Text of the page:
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RENAULT 4, FOREVER YOUNG

She gets more google results than Brigitte Bardot, and her familiar French silhouette still turns heads. She may not be the most curvaceous beauty but, 50 years on, her fans love her like a favourite pair of jeans and collectors have made her their object of obsession. Her beauty is in her simplicity and honesty. Yet her ground-breaking ingenuity revolutionised car design. She’s the reliable, easy to use car that stole the world’s heart. Here are some of her little-known beginnings…

Birth of a 50-year legend, the Renault 4 

On the drawing board she was “Project 112”. Early on, they toyed with calling her Domino, but finally settled on R4, plain and simple. It was 1956 when Renault’s chairman, Pierre Dreyfus, had a hunch people were ready for a “blue jeans” kind of car. Something they could live with every day, whether packing it to the gills with work tools, loading up the week’s groceries, or taking the family for a Sunday picnic.

 

As the first multi-purpose car, this was a revolution. It took some back-to-front thinking to get there, though, starting with putting the motor up front. This made it possible to morph from family sedan to utility van in one flick of the fold-away seats. Even the flip-up boot door was a world first, copied by every carmaker since. Talk about “driving the change”!

 

The second revolution was the price. Dreyfus wanted to make this the French car anyone could afford, so he told his designers it should cost the customer “350,000 francs and not a cent more” (or roughly $50 in 1961 money). Office wags called it “Project 350”.


Pushing the limits 

Renault 4 at its beginnings.

Pierre Dreyfus was so excited about his “baby”, he couldn’t resist turning up for the secret road tests in Sardinia. Like a pesky schoolboy, he asked the test driver if he could take her for a spin. Unfortunately, Dreyfus lost control on a treacherous road, sending them both crashing into a ravine kamikaze-style.

 

So what happens when the boss crashes the prototype? You say nothing. The hapless test-driver-turned-passenger, Louis Buty, was injured, but to protect the secrecy of the tests, and keep spying competitors off the scent, they invented a story about a car accident. Of course there were rumours. Something to do with a girl… Once the car was an established success, Dreyfus came clean with the real story.

Inner beauty 

French singer Sheila and the Renault 4.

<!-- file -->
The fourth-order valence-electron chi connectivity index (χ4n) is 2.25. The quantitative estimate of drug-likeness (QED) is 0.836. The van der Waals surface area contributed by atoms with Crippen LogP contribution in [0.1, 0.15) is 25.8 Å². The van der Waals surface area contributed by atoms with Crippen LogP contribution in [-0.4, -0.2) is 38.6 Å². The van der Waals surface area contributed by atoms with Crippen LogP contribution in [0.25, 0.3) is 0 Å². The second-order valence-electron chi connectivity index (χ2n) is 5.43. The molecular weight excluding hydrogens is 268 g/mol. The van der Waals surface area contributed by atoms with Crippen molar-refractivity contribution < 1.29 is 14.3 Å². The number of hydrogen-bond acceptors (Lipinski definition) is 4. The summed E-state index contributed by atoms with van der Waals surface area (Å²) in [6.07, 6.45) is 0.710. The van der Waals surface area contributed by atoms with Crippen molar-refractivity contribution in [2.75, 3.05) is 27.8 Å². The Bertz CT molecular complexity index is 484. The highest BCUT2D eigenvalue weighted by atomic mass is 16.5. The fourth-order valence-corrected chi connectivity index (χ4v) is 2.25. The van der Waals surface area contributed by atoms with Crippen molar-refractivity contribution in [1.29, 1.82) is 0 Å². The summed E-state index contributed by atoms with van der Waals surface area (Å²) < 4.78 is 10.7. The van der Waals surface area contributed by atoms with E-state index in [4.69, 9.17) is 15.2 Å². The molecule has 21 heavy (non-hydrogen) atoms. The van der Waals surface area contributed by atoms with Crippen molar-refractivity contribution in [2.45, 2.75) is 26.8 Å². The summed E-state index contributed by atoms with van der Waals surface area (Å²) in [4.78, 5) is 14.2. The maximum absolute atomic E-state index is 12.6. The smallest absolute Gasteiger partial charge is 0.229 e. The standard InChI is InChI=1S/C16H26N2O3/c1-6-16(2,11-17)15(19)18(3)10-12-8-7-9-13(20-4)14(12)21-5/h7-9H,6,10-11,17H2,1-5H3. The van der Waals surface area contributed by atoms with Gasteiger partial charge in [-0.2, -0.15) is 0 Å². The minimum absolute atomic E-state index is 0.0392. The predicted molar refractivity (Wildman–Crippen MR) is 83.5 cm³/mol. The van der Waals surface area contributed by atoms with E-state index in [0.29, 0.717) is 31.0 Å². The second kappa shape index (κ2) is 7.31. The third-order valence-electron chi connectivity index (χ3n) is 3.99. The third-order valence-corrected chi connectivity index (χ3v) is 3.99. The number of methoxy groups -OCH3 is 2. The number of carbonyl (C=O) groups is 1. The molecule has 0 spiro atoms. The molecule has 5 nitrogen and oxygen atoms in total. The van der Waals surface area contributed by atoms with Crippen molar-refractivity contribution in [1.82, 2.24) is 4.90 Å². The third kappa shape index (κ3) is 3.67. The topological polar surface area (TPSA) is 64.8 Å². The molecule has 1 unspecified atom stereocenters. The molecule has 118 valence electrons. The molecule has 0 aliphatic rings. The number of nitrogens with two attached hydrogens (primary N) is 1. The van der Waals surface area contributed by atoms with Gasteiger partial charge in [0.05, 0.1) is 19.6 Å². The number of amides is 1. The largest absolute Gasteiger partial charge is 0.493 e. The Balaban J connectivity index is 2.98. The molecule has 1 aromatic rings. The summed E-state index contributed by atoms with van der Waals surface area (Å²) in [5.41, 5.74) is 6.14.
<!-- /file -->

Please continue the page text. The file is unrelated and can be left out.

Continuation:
Although none of the original design team is left to tell the tale, we do know that practical features were more important than show-off looks. For the car’s Italian launch in 1961, a famous gorgeous model refused to be photographed with the Renault 4 because she didn’t find it glamorous enough. Four young French women weren’t so fickle though, when Renault sent them on a special mission: to drive a Renault 4 from Tierra del Fuego to Alaska. They did it and Renault still has the travel-scarred car to prove it. Along with the classic signs of wear and tear is a list of boys’ names scratched into the panelwork. Decades later, one of the “girls” admits these were young men they met along the way. It was the Swinging 60s, after all!

 

Clearly, it’s what’s inside that counts. Because our heroine went on to win the hearts of countless admirers, selling more than 8 million in 100 countries around the world. Today, collectors go wild over a rare model of Renault 4, especially if it’s an early one. Jean-François Préveraud considers himself the luckiest Renault 4 collector on earth. He owns a car with plaque number 191, the earliest known example. As he says: “She’s spotted with rust, undriveable and really doesn’t look great. But she’s the most beautiful piece in my collection."

Birthday presence 

Renault's Ile Seguin factory.

It’s not every day you’re 50 years young, so the Renault 4 is being treated to all the primping and preening you’d expect for such classic curves. One man behind the scenes is Raul Vazquez, whose CV includes assembling R4s in the 1970s at Renault’s Ile Seguin factory in the Paris suburbs.

 

Taking his hard-earned retirement in December 2010, he spent the last 18 years lavishing attentions on Renault’s own vehicle collection. His final labour of love was helping prepare many of the show-stopper Renault 4s for their 50th birthday bash. “The younger mechanics know I worked on the original assembly line, so they’re always asking ‘how does this piece go on’ or ‘where does this go’. I find it very touching.”

 

Coming soon: the Renault 4 goes racing…


“4” FACTS 

  • Biggest selling French car worldwide ever
  • 3rd top selling car in history
  • 8,135,424 sold
  • 33 years of production, 1961-94 (ending in Morocco and Slovenia)